Monitor school spending, but stop the bullying


Sunday, August 27, 2017

We hope a new financial report on the Currituck County Schools puts to rest recent questions by Currituck commissioners about the school district’s financial transparency and stewardship of taxpayer dollars.

We also hope it leads commissioners to reverse their recent call for an expensive, unneeded outside audit of the school district’s finances, and ends some commissioners’ meddling in areas where they shouldn’t meddle: school personnel and programming. 

The financial report, presented to the Currituck Board of Education several weeks ago, shows the school district has saved about $6,800 in local dollars during the current fiscal year that began in June. It has done so, the report shows, even though the district faced a more-than-$357,000 gap between its projected expenses for the year and the number of local dollars county commissioners agreed to give the schools.

According to the report, Currituck commissioners agreed to give the schools $9,975,958 in local funds this year. While that’s an increase of $202,958 from last year, it’s less than what the schools requested and not enough to cover the district’s $560,000 in additional expenses this year.

The schools managed the shortfall, though. Through a combination of position cuts — including two assistant principal jobs — and savings on items like insurance and garage costs, the district found $363,975 to offset its increased expenses. If you add that to the additional $202,958 commissioners allocated, you come up with the $6,796 in savings the district is now reporting. Those funds apparently will go into the district’s fund balance to be used when needed. 

Paul Beaumont, the school district’s most vocal critic on the Currituck Board of Commissioners, seemed pleased with the report, but told Daily Advance Staff Writer Reggie Ponder last week it’s still not the detailed report on school finances he says commissioners are seeking. He also gave no indication the report will change commissioners’ minds about ordering a county-funded special audit of the school district’s finances — a review that could cost county taxpayers as much as $50,000. 

Beaumont has been critical of Currituck school officials’ handling of a number of matters, some financially related, some not. For example, while questioning how the school district had spent millions of dollars from its fund balance in recent years, he also questioned a district decision not to fill a physical education teacher position. From his comments at that commissioners meeting in July, it appeared Beaumont thought the position should be filled. 

The expenditure of taxpayer funds by any county entity is and should be a continuing matter of interest for county commissioners, and Beaumont’s not wrong to raise questions about how school funds are spent. County boards of commissioners are, after all, the elected entity in our state charged with the responsibility for raising property taxes to pay for, among other things, school needs. Therefore, they need to know taxpayer funds are being spent wisely before they agree to any tax increase.

That said, county commissioners are not elected to decide how school districts choose to fill school positions. That’s a matter  that’s supposed to be within the purview of an elected school board and its appointed officials. Beaumont should not be weighing in on school personnel matters. It’s OK for him to hold an opinion on school hiring as a private citizen, but as a county commissioner he should refrain from expressing it publicly. By doing so, he seems to be bullying school officials.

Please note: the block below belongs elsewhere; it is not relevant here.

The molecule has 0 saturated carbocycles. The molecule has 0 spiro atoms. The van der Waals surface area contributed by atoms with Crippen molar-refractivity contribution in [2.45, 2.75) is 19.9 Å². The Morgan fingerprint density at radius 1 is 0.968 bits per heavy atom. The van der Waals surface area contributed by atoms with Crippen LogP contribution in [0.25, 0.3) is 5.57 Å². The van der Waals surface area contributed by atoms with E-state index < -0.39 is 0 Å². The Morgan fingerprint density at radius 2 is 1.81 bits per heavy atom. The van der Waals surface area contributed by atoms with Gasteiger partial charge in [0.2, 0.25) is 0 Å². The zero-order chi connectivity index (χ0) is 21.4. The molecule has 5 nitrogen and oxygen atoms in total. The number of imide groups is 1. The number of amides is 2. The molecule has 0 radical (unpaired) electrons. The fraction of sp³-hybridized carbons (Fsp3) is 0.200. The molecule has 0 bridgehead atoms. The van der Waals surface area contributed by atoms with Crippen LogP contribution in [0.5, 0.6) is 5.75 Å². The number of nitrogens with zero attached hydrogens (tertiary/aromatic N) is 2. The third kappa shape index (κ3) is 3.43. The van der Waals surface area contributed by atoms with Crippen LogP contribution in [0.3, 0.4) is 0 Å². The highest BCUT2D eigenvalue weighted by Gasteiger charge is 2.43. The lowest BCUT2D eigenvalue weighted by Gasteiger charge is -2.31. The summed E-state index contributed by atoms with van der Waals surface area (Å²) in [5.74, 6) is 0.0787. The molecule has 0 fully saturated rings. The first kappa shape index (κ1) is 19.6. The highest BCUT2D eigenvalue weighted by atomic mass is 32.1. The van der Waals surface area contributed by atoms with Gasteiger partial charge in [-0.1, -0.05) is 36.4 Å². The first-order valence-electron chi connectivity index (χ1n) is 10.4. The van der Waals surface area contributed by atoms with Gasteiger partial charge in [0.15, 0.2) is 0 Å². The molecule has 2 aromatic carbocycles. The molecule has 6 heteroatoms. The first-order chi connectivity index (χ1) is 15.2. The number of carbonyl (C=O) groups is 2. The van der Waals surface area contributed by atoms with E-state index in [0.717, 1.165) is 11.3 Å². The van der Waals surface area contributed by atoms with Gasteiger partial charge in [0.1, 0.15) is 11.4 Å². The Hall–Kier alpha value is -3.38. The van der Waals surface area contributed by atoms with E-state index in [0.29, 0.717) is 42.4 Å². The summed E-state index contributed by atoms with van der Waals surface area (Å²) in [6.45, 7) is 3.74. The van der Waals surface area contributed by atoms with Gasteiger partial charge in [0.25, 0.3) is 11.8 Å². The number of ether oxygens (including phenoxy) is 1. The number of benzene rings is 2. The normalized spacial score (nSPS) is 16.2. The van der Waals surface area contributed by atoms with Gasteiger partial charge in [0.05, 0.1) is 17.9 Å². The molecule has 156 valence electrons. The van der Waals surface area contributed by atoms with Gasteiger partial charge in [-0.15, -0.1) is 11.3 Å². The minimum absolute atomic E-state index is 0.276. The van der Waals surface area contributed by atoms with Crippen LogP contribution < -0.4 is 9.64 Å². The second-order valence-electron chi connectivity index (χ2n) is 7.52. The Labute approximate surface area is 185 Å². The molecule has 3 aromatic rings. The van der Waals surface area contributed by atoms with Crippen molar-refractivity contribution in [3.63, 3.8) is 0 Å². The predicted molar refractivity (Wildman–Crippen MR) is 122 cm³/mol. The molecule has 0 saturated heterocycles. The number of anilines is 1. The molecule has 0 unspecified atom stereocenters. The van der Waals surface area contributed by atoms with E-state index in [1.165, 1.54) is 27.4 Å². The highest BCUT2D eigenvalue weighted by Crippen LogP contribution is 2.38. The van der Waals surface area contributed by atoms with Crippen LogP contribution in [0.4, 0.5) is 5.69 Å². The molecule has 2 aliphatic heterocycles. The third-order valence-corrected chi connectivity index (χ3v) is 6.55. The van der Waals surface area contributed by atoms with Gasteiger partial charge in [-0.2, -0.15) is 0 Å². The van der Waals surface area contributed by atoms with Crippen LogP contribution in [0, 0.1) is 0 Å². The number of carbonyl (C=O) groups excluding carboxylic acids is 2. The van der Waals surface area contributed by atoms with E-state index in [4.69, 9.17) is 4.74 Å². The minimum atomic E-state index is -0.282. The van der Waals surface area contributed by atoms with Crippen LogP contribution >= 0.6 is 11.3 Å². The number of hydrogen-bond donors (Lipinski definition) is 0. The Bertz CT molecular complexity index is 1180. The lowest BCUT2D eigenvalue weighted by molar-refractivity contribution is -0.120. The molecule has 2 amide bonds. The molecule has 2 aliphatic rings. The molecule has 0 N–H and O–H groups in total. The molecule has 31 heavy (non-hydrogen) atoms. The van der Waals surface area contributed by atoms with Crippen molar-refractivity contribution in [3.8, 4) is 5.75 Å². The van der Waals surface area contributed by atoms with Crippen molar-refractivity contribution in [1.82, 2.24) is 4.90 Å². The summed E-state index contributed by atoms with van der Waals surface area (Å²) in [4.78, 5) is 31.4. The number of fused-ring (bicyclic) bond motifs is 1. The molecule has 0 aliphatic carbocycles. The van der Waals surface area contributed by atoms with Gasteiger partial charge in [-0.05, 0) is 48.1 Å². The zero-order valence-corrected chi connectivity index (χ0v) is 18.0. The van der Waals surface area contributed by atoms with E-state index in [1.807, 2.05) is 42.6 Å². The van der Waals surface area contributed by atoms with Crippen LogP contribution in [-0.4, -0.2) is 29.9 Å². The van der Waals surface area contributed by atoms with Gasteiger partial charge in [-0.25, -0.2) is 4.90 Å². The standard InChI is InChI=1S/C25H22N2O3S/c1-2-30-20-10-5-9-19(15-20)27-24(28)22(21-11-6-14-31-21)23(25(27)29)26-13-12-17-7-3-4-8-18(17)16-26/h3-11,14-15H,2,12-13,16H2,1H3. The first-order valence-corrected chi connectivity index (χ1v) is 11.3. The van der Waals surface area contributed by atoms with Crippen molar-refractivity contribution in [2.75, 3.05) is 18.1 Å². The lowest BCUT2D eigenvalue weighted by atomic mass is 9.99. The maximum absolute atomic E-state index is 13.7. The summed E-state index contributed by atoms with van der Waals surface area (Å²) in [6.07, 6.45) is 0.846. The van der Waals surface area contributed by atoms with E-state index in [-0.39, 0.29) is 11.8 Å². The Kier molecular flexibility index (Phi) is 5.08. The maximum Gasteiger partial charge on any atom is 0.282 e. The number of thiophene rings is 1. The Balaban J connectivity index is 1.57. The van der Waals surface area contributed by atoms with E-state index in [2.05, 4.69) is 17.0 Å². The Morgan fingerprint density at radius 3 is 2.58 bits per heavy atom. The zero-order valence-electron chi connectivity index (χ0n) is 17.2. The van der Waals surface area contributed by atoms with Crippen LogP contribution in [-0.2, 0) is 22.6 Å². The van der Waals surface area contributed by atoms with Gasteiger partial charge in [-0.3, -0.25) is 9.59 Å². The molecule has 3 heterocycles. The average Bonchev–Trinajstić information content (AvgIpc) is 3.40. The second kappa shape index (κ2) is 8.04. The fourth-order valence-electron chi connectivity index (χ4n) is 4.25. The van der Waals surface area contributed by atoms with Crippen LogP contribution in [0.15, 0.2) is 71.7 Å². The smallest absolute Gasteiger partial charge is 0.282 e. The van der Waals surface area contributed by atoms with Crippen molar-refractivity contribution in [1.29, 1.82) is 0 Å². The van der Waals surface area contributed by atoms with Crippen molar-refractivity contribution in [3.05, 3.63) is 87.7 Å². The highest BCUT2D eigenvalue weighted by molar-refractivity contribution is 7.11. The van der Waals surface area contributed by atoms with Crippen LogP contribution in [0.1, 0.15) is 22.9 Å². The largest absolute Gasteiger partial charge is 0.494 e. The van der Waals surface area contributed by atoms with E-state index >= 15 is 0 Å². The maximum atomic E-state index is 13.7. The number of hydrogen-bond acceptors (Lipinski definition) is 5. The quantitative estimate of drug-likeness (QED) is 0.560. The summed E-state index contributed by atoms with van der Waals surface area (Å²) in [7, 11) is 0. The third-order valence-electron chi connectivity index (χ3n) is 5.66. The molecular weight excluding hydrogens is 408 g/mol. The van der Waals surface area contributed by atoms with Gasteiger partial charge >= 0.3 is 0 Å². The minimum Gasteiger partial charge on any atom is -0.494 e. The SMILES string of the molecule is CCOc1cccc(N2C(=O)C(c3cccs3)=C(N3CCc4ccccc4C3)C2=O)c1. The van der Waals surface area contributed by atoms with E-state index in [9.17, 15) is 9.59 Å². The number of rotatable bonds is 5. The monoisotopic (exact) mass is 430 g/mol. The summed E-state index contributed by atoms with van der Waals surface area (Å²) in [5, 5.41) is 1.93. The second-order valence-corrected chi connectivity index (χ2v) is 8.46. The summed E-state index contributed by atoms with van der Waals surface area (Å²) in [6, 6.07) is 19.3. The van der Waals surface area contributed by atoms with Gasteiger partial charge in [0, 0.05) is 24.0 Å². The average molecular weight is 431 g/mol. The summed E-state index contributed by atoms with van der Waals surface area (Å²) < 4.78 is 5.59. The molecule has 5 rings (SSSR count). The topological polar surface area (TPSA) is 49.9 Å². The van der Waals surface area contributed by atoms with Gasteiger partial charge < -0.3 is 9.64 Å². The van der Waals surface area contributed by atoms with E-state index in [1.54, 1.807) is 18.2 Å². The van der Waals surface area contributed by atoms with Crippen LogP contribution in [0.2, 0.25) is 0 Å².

Also concerning was Beaumont’s recent decision to ask fellow Currituck commissioners to visit Veritas Collegiate Academy, a private Christian school in Chesapeake, Va. Explaining to Staff Writer Bill West the reasons for the trip, Beaumont was quick to point out it wasn’t an attempt to impose his religious views on the Currituck school district. He didn’t deny, however, that the excursion was an effort to affect how Currituck students are educated in the classroom. Indeed, he said the purpose of the tour was “categorically, absolutely” that. Veritas offers students what Beaumont describes as a “classical education,” and he apparently believes the Currituck schools could benefit from some of its practices. 

While there’s nothing wrong with public officials visiting a private school to see up close its educational methods — only Beaumont and one other commissioner made the trip — it is wrong when the official scheduling the trip isn’t a school official but instead someone who exercises control over a key part of the schools’ financing. That, too, seems like bullying to us.

As we said earlier, it’s unclear if the report on the $6,800 the Currituck schools saved this year will have much effect on Beaumont and other commissioners’ criticism of how the schools spend local dollars. We would think, however, that commissioners would at least give up their call for a costly independent audit of the district. Such audits usually are only conducted when there’s a real suspicion of malfeasance or misappropriation. No such allegations have been raised. Which makes us wonder whether the call for an audit isn’t just another bullying tactic. If it is, it needs to stop. 

Besides, there is a better option available to commissioners who want to know how the schools are spending money: they can resign their current seats and run for the school board next year.